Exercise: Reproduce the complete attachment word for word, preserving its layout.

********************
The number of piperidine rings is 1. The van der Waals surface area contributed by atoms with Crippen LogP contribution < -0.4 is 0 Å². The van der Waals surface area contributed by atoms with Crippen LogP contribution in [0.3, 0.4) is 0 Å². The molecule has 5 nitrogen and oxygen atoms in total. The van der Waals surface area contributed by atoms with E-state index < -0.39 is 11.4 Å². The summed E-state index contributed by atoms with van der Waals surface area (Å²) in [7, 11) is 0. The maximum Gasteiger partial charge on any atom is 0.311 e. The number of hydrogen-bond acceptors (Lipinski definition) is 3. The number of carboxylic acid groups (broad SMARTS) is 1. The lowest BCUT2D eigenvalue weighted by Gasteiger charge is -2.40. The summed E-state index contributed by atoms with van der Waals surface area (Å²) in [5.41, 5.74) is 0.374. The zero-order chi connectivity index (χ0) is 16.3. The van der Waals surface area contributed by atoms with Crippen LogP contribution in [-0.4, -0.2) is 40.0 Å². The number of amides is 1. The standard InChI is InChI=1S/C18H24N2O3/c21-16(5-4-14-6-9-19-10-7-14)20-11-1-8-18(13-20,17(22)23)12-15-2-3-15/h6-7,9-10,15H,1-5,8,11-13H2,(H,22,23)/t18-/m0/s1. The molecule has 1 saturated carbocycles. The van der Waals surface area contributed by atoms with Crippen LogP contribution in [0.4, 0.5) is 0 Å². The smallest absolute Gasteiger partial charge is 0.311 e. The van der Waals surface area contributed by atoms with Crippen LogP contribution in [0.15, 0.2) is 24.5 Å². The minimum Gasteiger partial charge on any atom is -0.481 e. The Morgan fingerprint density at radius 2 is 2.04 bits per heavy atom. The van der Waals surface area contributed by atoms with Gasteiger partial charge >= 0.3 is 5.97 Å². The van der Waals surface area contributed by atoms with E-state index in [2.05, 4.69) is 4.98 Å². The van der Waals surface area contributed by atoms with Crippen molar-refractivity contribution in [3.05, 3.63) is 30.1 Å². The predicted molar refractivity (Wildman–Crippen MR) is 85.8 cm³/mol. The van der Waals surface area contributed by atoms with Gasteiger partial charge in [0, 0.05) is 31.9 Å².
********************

The number of piperidine rings is 1. The van der Waals surface area contributed by atoms with Crippen LogP contribution < -0.4 is 0 Å². The van der Waals surface area contributed by atoms with Crippen LogP contribution in [0.3, 0.4) is 0 Å². The molecule has 5 nitrogen and oxygen atoms in total. The van der Waals surface area contributed by atoms with E-state index < -0.39 is 11.4 Å². The summed E-state index contributed by atoms with van der Waals surface area (Å²) in [7, 11) is 0. The maximum Gasteiger partial charge on any atom is 0.311 e. The number of hydrogen-bond acceptors (Lipinski definition) is 3. The number of carboxylic acid groups (broad SMARTS) is 1. The lowest BCUT2D eigenvalue weighted by Gasteiger charge is -2.40. The summed E-state index contributed by atoms with van der Waals surface area (Å²) in [5.41, 5.74) is 0.374. The zero-order chi connectivity index (χ0) is 16.3. The van der Waals surface area contributed by atoms with Crippen LogP contribution in [-0.4, -0.2) is 40.0 Å². The number of amides is 1. The standard InChI is InChI=1S/C18H24N2O3/c21-16(5-4-14-6-9-19-10-7-14)20-11-1-8-18(13-20,17(22)23)12-15-2-3-15/h6-7,9-10,15H,1-5,8,11-13H2,(H,22,23)/t18-/m0/s1. The molecule has 1 saturated carbocycles. The van der Waals surface area contributed by atoms with Crippen LogP contribution in [0.4, 0.5) is 0 Å². The smallest absolute Gasteiger partial charge is 0.311 e. The van der Waals surface area contributed by atoms with Crippen LogP contribution in [0.15, 0.2) is 24.5 Å². The minimum Gasteiger partial charge on any atom is -0.481 e. The Morgan fingerprint density at radius 2 is 2.04 bits per heavy atom. The van der Waals surface area contributed by atoms with Gasteiger partial charge >= 0.3 is 5.97 Å². The van der Waals surface area contributed by atoms with E-state index in [2.05, 4.69) is 4.98 Å². The van der Waals surface area contributed by atoms with Crippen molar-refractivity contribution in [3.05, 3.63) is 30.1 Å². The predicted molar refractivity (Wildman–Crippen MR) is 85.8 cm³/mol. The van der Waals surface area contributed by atoms with Gasteiger partial charge in [0, 0.05) is 31.9 Å².